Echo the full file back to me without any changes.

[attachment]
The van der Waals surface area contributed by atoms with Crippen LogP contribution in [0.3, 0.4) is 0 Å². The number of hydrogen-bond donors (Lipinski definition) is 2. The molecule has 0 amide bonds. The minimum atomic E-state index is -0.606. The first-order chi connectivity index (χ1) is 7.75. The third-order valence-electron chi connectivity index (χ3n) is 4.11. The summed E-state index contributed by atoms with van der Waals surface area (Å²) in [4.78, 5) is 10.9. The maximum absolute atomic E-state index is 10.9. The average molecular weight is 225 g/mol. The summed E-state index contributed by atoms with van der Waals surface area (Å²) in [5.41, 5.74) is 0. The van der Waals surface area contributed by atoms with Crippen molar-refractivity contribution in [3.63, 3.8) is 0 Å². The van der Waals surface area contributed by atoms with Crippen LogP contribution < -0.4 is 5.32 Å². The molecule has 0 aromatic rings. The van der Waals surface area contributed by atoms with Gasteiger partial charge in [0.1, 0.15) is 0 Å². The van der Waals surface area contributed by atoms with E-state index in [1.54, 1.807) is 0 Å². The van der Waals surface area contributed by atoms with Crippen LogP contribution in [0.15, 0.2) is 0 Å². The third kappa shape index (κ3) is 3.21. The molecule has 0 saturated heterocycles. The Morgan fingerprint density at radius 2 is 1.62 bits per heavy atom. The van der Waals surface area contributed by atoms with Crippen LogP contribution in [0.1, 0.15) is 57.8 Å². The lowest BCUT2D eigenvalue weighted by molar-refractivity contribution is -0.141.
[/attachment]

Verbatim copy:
The van der Waals surface area contributed by atoms with Crippen LogP contribution in [0.3, 0.4) is 0 Å². The number of hydrogen-bond donors (Lipinski definition) is 2. The molecule has 0 amide bonds. The minimum atomic E-state index is -0.606. The first-order chi connectivity index (χ1) is 7.75. The third-order valence-electron chi connectivity index (χ3n) is 4.11. The summed E-state index contributed by atoms with van der Waals surface area (Å²) in [4.78, 5) is 10.9. The maximum absolute atomic E-state index is 10.9. The average molecular weight is 225 g/mol. The summed E-state index contributed by atoms with van der Waals surface area (Å²) in [5.41, 5.74) is 0. The van der Waals surface area contributed by atoms with Crippen molar-refractivity contribution in [3.63, 3.8) is 0 Å². The van der Waals surface area contributed by atoms with Crippen LogP contribution < -0.4 is 5.32 Å². The molecule has 0 aromatic rings. The van der Waals surface area contributed by atoms with Gasteiger partial charge in [0.1, 0.15) is 0 Å². The van der Waals surface area contributed by atoms with E-state index in [1.54, 1.807) is 0 Å². The van der Waals surface area contributed by atoms with Crippen LogP contribution in [0.15, 0.2) is 0 Å². The third kappa shape index (κ3) is 3.21. The molecule has 0 saturated heterocycles. The Morgan fingerprint density at radius 2 is 1.62 bits per heavy atom. The van der Waals surface area contributed by atoms with Crippen LogP contribution in [0.1, 0.15) is 57.8 Å². The lowest BCUT2D eigenvalue weighted by molar-refractivity contribution is -0.141.